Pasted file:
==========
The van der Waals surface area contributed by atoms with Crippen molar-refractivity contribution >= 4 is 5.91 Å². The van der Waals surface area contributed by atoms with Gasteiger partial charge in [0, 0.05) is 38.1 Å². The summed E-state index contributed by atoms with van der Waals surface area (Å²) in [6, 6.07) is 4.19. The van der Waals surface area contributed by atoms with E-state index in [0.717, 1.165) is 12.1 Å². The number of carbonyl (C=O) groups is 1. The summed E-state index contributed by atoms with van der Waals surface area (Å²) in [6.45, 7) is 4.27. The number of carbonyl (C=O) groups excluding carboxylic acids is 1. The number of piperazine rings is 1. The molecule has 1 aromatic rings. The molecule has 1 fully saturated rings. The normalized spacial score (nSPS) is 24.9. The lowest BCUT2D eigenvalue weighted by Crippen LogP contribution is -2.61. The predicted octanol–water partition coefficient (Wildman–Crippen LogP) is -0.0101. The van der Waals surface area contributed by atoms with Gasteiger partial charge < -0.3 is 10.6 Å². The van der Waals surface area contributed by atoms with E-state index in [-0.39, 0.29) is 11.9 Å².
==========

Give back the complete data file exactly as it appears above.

The van der Waals surface area contributed by atoms with Crippen molar-refractivity contribution >= 4 is 5.91 Å². The van der Waals surface area contributed by atoms with Gasteiger partial charge in [0, 0.05) is 38.1 Å². The summed E-state index contributed by atoms with van der Waals surface area (Å²) in [6, 6.07) is 4.19. The van der Waals surface area contributed by atoms with E-state index in [0.717, 1.165) is 12.1 Å². The number of carbonyl (C=O) groups is 1. The summed E-state index contributed by atoms with van der Waals surface area (Å²) in [6.45, 7) is 4.27. The number of carbonyl (C=O) groups excluding carboxylic acids is 1. The number of piperazine rings is 1. The molecule has 1 aromatic rings. The molecule has 1 fully saturated rings. The normalized spacial score (nSPS) is 24.9. The lowest BCUT2D eigenvalue weighted by Crippen LogP contribution is -2.61. The predicted octanol–water partition coefficient (Wildman–Crippen LogP) is -0.0101. The van der Waals surface area contributed by atoms with Gasteiger partial charge < -0.3 is 10.6 Å². The van der Waals surface area contributed by atoms with E-state index in [-0.39, 0.29) is 11.9 Å².